Looking Back: The Growth of the CIO Role and IT Value

From green screens to flat screens; from a desk in the basement to a seat in the boardroom. Twenty years in review.

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The Business of IT Is Business

In the last couple of years, a new CIO prototype has emerged—a stronger, more versatile, innovative and business-focused IT leader who delivers what CEOs have been yearning for from their IT function: proven value. To many CIOs and industry watchers, it’s about time. “Now there are methodologies and standards, and it’s possible to run IT as a business,” Orlov says. “Obviously, there ought to be financial metrics [to measure IT’s success]. It ought to be a given that CIOs can deliver a 100 percent stable infrastructure. Change ought to be managed; benefits need to be quantifiable.”

Fiscal discipline has become an imperative for CIOs. But that doesn’t mean simply slashing costs at budget time. It means demonstrating how IT affects revenues, profits, costs, customer service, sales, manufacturing and everything else under the business’s umbrella. “You’re talking about IT entirely in business terms, which was not the way it was discussed 20 years ago,” Orlov says.

According to a recently completed five-year study of Global 2000 companies by the nonprofit think tank BTM Institute, companies that have what the institute calls “converged business technology management” have markedly increased financial performance and exhibit superior revenue growth and net margins than others in their respective industries.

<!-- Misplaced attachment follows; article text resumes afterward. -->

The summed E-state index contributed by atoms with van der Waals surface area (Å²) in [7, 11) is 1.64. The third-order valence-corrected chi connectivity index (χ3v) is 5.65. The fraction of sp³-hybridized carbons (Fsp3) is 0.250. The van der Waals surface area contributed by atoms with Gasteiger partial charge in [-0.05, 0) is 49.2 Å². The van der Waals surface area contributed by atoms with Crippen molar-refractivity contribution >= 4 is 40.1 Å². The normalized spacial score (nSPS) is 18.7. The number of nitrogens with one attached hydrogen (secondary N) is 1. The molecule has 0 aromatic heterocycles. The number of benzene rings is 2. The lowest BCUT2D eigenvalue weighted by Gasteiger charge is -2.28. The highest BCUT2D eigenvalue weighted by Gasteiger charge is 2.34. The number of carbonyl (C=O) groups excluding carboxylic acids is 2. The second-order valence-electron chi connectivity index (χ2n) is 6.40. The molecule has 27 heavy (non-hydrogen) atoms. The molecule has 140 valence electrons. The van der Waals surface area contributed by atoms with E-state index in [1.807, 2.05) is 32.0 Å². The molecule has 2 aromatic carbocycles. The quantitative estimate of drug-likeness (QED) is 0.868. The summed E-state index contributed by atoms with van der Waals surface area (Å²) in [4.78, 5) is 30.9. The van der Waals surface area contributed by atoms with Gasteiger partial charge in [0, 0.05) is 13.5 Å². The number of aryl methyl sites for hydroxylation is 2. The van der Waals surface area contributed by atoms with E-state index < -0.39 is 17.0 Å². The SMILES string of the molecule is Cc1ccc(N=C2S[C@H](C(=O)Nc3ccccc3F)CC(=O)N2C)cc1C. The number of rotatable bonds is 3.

“This is not about a project or ROI, but it’s about the overall performance of the company,” says Faisal Hoque, founder and chair of the BTM Institute. For example, those companies with converged business technology management had 12 percent average annual revenue growth, compared with 4 percent for their industry groups. They also achieved 36 percent average annual earnings per share growth versus 7 percent for the industry groups. In addition, the converged business technology companies grew at a faster pace and had greater returns than did their peers. “If you cannot link the things you are doing back to the overall corporate performance,” Hoque says, “then what’s the point of having not only the CIO role, but even the function itself?”

Doucette, who’s been able to demonstrate what IT costs as a percentage of UTC’s overall revenues and how IT propels revenue growth, concurs. “If you can’t show what you’re driving for the business,” he says, “then what good are you doing?”

In 2005, CIO profiled Cooper’s courageous and ambitious turnaround of Toyota Motor Sales’ IT department that, among other strategies, employed four key IT metrics: for new investments, operational performance, financial performance and workforce management. She called her mission a “value quest” for IT. But, she realized after starting, “you can’t do that until you rise to the notion of the economics of IT.”

Eventually, she tied each of those metrics to the processes of the business units IT worked with and continually interpreted them to her colleagues in business terms, not IT terms. Cooper was also able to show her business peers a metric they could relate to easily: how much IT cost per vehicle. “It always struck me that we, as managers, were never really good at getting [the financial value of IT]. We always worked off one dimension—the annual budget plan,” Cooper says. “But that’s just a tool. You had to get beyond that to drive transparency.”

She says it was a combination of her years of experience and elements of Toyota’s culture (cost-consciousness and persistence) that allowed her to change the value of IT. “No detail is too small, and no aspect is overlooked in how you look at cost per vehicle,” she says.

Cooper pulled it off—without layoffs. Toyota’s market dominance speaks, in part, to the success of her turnaround.

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